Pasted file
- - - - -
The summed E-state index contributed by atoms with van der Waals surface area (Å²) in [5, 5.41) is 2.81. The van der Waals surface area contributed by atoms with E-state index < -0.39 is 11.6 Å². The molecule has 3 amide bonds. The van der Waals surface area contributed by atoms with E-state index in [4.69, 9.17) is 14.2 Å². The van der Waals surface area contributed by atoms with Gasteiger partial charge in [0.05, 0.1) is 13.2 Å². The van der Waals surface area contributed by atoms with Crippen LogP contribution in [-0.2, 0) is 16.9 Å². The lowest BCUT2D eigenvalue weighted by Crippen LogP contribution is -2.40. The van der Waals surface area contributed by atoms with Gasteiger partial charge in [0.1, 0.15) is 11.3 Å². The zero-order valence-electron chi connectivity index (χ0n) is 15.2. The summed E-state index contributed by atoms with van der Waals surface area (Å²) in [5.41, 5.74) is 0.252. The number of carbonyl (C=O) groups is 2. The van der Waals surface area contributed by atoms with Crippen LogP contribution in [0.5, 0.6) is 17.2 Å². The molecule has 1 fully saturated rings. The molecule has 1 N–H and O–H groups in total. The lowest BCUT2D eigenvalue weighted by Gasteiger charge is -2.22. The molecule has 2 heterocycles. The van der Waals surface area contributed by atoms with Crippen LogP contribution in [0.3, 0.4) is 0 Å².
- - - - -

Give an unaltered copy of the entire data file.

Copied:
The summed E-state index contributed by atoms with van der Waals surface area (Å²) in [5, 5.41) is 2.81. The van der Waals surface area contributed by atoms with E-state index < -0.39 is 11.6 Å². The molecule has 3 amide bonds. The van der Waals surface area contributed by atoms with E-state index in [4.69, 9.17) is 14.2 Å². The van der Waals surface area contributed by atoms with Gasteiger partial charge in [0.05, 0.1) is 13.2 Å². The van der Waals surface area contributed by atoms with Crippen LogP contribution in [-0.2, 0) is 16.9 Å². The lowest BCUT2D eigenvalue weighted by Crippen LogP contribution is -2.40. The van der Waals surface area contributed by atoms with Gasteiger partial charge in [0.1, 0.15) is 11.3 Å². The zero-order valence-electron chi connectivity index (χ0n) is 15.2. The summed E-state index contributed by atoms with van der Waals surface area (Å²) in [5.41, 5.74) is 0.252. The number of carbonyl (C=O) groups is 2. The van der Waals surface area contributed by atoms with Crippen LogP contribution in [0.5, 0.6) is 17.2 Å². The molecule has 1 fully saturated rings. The molecule has 1 N–H and O–H groups in total. The lowest BCUT2D eigenvalue weighted by Gasteiger charge is -2.22. The molecule has 2 heterocycles. The van der Waals surface area contributed by atoms with Crippen LogP contribution in [0.3, 0.4) is 0 Å².